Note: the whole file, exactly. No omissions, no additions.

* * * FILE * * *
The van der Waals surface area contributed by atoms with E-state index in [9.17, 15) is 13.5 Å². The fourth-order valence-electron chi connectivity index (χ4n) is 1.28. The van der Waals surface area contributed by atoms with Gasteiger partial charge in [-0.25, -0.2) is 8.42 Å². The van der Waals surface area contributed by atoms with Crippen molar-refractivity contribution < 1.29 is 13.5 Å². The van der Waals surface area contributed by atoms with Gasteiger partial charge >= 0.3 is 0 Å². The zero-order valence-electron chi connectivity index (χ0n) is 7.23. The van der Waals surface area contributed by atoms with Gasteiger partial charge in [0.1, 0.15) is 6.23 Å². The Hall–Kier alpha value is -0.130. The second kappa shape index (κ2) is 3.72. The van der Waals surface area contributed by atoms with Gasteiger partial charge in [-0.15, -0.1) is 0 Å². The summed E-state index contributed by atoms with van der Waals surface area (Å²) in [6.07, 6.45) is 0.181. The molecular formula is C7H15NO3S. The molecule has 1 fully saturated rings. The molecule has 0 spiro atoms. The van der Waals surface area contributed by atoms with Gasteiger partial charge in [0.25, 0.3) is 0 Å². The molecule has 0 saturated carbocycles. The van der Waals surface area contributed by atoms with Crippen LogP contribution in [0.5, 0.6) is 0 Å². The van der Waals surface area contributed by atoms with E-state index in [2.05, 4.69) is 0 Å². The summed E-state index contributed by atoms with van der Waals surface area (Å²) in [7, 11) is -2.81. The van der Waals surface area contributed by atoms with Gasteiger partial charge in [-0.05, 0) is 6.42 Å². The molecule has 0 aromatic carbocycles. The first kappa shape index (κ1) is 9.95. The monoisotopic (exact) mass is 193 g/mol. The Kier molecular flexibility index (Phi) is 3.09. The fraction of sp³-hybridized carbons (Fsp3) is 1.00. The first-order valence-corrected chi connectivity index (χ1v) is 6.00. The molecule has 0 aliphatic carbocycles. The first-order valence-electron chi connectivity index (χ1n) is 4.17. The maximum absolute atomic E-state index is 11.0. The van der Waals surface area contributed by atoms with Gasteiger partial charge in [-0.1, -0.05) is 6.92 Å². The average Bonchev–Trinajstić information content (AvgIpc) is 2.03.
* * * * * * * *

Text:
The van der Waals surface area contributed by atoms with E-state index in [9.17, 15) is 13.5 Å². The fourth-order valence-electron chi connectivity index (χ4n) is 1.28. The van der Waals surface area contributed by atoms with Gasteiger partial charge in [-0.25, -0.2) is 8.42 Å². The van der Waals surface area contributed by atoms with Crippen molar-refractivity contribution < 1.29 is 13.5 Å². The van der Waals surface area contributed by atoms with Gasteiger partial charge >= 0.3 is 0 Å². The zero-order valence-electron chi connectivity index (χ0n) is 7.23. The van der Waals surface area contributed by atoms with Gasteiger partial charge in [0.1, 0.15) is 6.23 Å². The Hall–Kier alpha value is -0.130. The second kappa shape index (κ2) is 3.72. The van der Waals surface area contributed by atoms with Gasteiger partial charge in [-0.15, -0.1) is 0 Å². The summed E-state index contributed by atoms with van der Waals surface area (Å²) in [6.07, 6.45) is 0.181. The molecular formula is C7H15NO3S. The molecule has 1 fully saturated rings. The molecule has 0 spiro atoms. The van der Waals surface area contributed by atoms with Gasteiger partial charge in [0.25, 0.3) is 0 Å². The molecule has 0 saturated carbocycles. The van der Waals surface area contributed by atoms with Crippen LogP contribution in [0.5, 0.6) is 0 Å². The van der Waals surface area contributed by atoms with E-state index in [2.05, 4.69) is 0 Å². The summed E-state index contributed by atoms with van der Waals surface area (Å²) in [7, 11) is -2.81. The van der Waals surface area contributed by atoms with Gasteiger partial charge in [-0.05, 0) is 6.42 Å². The molecule has 0 aromatic carbocycles. The first kappa shape index (κ1) is 9.95. The monoisotopic (exact) mass is 193 g/mol. The Kier molecular flexibility index (Phi) is 3.09. The fraction of sp³-hybridized carbons (Fsp3) is 1.00. The first-order valence-corrected chi connectivity index (χ1v) is 6.00. The molecule has 0 aliphatic carbocycles. The first-order valence-electron chi connectivity index (χ1n) is 4.17. The maximum absolute atomic E-state index is 11.0. The van der Waals surface area contributed by atoms with Gasteiger partial charge in [-0.1, -0.05) is 6.92 Å². The average Bonchev–Trinajstić information content (AvgIpc) is 2.03.